web analytics
April 1, 2015 / 12 Nisan, 5775
At a Glance
InDepth
Sponsored Post


Home » InDepth » Op-Eds »

Memories Of A Beautiful Jew


He was a beautiful Jew.

Anyone – Jew or non-Jew, religious or secular, chassidic or yeshivish, man or woman – who encountered or exchanged words with Rabbi Chaskel Besser came away with a smile, feeling a little more pleasantly disposed about the topic at hand or the world at large.

Rabbi Besser had a way with words and a way with people that made you feel you were the only person in the world he wanted to talk with at that moment. I was privileged to know him for almost 20 years, from the time I began my association with the Ronald S. Lauder Foundation in 1992.

Rabbi Besser had joined forces with Ambassador Lauder in the mid-1980s and in the first few years of their association had already launched schools in Hungary, Poland and Vienna, as well as youth centers, summer camps, community education programs, and a host of other ventures aimed at building Jewish life in Central Europe.

Rabbi Besser knew this territory well, as it had been his home. His family, the Koschitzkys, had already become successful businesspeople in Poland and Germany by the time Rabbi Besser was born in Katowice, Poland in 1923. Much of the world he knew as a child had vanished. But there were still a few Jews scattered throughout this part of the world, and Rabbi Besser and Mr. Lauder laboured to give them a chance at Jewish life and Jewish hope after the catastrophes of the Holocaust and Communism.

Rabbi Besser had numerous callings or careers before this one, as a businessman and investor in his own right, rabbi of a modest synagogue on Manhattan’s Upper West Side (he is the subject of a delightful biography, The Rabbi of 84th Street), Presidium member of Agudath Israel, and international chairman of Daf Yomi. He was a confidant and friend of chassidic rebbes, roshei yeshiva, and Jewish community leaders.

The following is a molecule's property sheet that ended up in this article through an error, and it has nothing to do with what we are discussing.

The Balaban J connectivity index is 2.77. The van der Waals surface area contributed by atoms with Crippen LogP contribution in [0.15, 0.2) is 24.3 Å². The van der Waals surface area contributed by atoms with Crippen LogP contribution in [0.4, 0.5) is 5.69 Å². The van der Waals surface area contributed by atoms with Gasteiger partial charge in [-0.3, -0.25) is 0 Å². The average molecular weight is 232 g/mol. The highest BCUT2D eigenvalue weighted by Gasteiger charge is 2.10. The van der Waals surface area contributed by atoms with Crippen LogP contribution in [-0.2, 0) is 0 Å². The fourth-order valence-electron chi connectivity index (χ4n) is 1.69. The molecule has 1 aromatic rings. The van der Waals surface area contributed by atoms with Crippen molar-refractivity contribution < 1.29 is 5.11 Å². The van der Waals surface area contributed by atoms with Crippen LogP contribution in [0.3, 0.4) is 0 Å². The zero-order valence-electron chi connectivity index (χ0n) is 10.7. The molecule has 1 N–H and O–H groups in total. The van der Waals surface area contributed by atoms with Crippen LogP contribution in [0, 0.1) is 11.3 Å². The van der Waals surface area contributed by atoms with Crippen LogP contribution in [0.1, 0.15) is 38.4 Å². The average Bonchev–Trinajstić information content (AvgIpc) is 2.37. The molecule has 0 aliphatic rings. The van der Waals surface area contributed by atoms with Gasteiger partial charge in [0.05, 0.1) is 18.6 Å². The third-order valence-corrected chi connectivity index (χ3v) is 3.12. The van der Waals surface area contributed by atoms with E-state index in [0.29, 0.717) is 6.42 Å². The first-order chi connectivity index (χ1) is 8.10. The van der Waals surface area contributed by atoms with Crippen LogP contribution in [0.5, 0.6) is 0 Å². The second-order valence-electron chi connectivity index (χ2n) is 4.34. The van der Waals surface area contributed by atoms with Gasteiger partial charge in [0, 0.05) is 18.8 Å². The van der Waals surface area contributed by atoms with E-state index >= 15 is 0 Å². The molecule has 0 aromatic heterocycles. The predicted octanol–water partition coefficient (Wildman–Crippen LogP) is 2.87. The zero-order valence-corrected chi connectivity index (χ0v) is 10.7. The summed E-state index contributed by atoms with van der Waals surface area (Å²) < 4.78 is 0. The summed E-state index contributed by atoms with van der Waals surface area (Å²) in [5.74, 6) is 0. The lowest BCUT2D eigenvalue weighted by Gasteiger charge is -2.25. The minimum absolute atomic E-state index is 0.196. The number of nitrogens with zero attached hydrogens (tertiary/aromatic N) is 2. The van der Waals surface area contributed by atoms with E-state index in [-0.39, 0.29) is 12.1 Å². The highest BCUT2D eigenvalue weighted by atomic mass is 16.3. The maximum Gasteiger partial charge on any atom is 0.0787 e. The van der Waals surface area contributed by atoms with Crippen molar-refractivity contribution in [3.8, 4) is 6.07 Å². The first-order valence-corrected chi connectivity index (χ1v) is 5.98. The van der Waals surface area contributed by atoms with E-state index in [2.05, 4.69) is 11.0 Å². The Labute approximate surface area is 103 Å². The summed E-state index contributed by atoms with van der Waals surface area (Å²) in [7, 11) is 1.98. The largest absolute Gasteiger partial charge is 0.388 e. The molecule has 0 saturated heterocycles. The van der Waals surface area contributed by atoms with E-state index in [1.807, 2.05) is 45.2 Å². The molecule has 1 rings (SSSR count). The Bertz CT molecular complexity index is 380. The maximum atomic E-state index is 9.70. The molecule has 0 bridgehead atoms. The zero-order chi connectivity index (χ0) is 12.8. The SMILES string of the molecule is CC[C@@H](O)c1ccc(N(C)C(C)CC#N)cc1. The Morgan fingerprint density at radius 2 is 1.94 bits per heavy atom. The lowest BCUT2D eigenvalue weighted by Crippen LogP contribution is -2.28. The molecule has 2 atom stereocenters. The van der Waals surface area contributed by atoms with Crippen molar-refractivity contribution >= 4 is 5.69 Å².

As the Lauder Foundation’s director for Poland (though his influence extended far beyond projects in that country alone), Rabbi Besser seemed to be in his element, juggling phone calls, correspondence, and meetings with community officials and staff in Hebrew, Yiddish, Polish, German, and English – his desk teemed with newspapers and faxes in all those languages.

Rabbi Besser’s concern and care for each child in the Lauder Foundation’s numerous Jewish day schools, for the anxieties of their parents, for the programs of the summer camps, and for the hiring and retention of qualified staff were as broad as they were deep.

In the hours I was privileged to sit in his office high above central Manhattan or at his Shabbat table on Riverside Drive, or the times I was privileged to carry his suitcase as he checked in to the Bristol Hotel in Warsaw as he arrived to help facilitate another multilateral conference on restitution of Jewish property seized during the war, I never saw him waver from his standard operating procedure: thoughtful, engaged, a crinkle of a smile playing around his mouth, ready with a wry witticism, a sparkle of kindness and delight in his eyes – and throughout, a true European gentleman.

Most significantly for me, I never saw him show fear of what others might say or think or write about him. He felt no need to defend his traditional Jewish beliefs or practices. He never evinced hesitation about joining forces with Jews and non-Jews-some who shared his way of life and others who did not – to build a better future for others.

There will always be those who divide up the Jewish world into “us” and “them,” and write, speak, or think of “them” as wholly other. One of the most valuable gifts I received from Rabbi Besser was the living example of how truly to look at every Jew as one of the family.

Rabbi Besser impressed me as a complete Jew, fully engaged in the world. To those who say one must either give up much of one’s particularistic Jewish lifestyle to have an influence in the world as well as those who question whether a deeply pious and strictly Orthodox person can connect meaningfully with the larger world without losing his bearings, I can only offer the following story (he related it to others as well, but when he told it to me he made me feel as if I were the first one to hear it):

In January1989, Rabbi Besser was in Washington as Agudah’s representative at the inauguration of the first President Bush. As he sat on the dais reserved for dignitaries, quietly studying his small volume of Talmud, he was approached by two cardinals from the U.S. Conference of Catholic Bishops who greeted him cordially.